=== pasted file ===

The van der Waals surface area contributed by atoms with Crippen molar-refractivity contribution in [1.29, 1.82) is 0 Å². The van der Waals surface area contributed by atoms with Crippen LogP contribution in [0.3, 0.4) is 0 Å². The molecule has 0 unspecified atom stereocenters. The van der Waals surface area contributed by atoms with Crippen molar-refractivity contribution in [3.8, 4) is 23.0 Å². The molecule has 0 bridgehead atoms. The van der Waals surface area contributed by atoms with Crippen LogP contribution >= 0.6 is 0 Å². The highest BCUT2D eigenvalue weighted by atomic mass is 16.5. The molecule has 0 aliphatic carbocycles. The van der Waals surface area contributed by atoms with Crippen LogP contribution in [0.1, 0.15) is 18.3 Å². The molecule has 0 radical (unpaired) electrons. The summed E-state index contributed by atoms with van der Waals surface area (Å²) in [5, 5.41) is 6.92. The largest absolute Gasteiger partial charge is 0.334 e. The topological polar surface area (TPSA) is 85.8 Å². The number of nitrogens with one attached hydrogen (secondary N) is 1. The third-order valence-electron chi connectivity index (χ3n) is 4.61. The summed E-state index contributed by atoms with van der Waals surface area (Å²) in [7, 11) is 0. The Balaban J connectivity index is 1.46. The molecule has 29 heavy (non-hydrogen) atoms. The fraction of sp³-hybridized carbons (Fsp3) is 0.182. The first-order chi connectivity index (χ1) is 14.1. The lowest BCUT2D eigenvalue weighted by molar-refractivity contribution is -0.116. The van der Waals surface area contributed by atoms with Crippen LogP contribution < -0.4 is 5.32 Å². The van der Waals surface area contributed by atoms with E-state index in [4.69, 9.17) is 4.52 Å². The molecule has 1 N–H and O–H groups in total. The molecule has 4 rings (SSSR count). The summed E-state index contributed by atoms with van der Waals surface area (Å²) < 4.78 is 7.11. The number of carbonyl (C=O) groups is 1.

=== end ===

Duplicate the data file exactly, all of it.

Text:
The van der Waals surface area contributed by atoms with Crippen molar-refractivity contribution in [1.29, 1.82) is 0 Å². The van der Waals surface area contributed by atoms with Crippen LogP contribution in [0.3, 0.4) is 0 Å². The molecule has 0 unspecified atom stereocenters. The van der Waals surface area contributed by atoms with Crippen molar-refractivity contribution in [3.8, 4) is 23.0 Å². The molecule has 0 bridgehead atoms. The van der Waals surface area contributed by atoms with Crippen LogP contribution >= 0.6 is 0 Å². The highest BCUT2D eigenvalue weighted by atomic mass is 16.5. The molecule has 0 aliphatic carbocycles. The van der Waals surface area contributed by atoms with Crippen LogP contribution in [0.1, 0.15) is 18.3 Å². The molecule has 0 radical (unpaired) electrons. The summed E-state index contributed by atoms with van der Waals surface area (Å²) in [5, 5.41) is 6.92. The largest absolute Gasteiger partial charge is 0.334 e. The topological polar surface area (TPSA) is 85.8 Å². The number of nitrogens with one attached hydrogen (secondary N) is 1. The third-order valence-electron chi connectivity index (χ3n) is 4.61. The summed E-state index contributed by atoms with van der Waals surface area (Å²) in [7, 11) is 0. The Balaban J connectivity index is 1.46. The molecule has 29 heavy (non-hydrogen) atoms. The fraction of sp³-hybridized carbons (Fsp3) is 0.182. The first-order chi connectivity index (χ1) is 14.1. The lowest BCUT2D eigenvalue weighted by molar-refractivity contribution is -0.116. The van der Waals surface area contributed by atoms with Crippen LogP contribution < -0.4 is 5.32 Å². The van der Waals surface area contributed by atoms with E-state index in [4.69, 9.17) is 4.52 Å². The molecule has 1 N–H and O–H groups in total. The molecule has 4 rings (SSSR count). The summed E-state index contributed by atoms with van der Waals surface area (Å²) < 4.78 is 7.11. The number of carbonyl (C=O) groups is 1.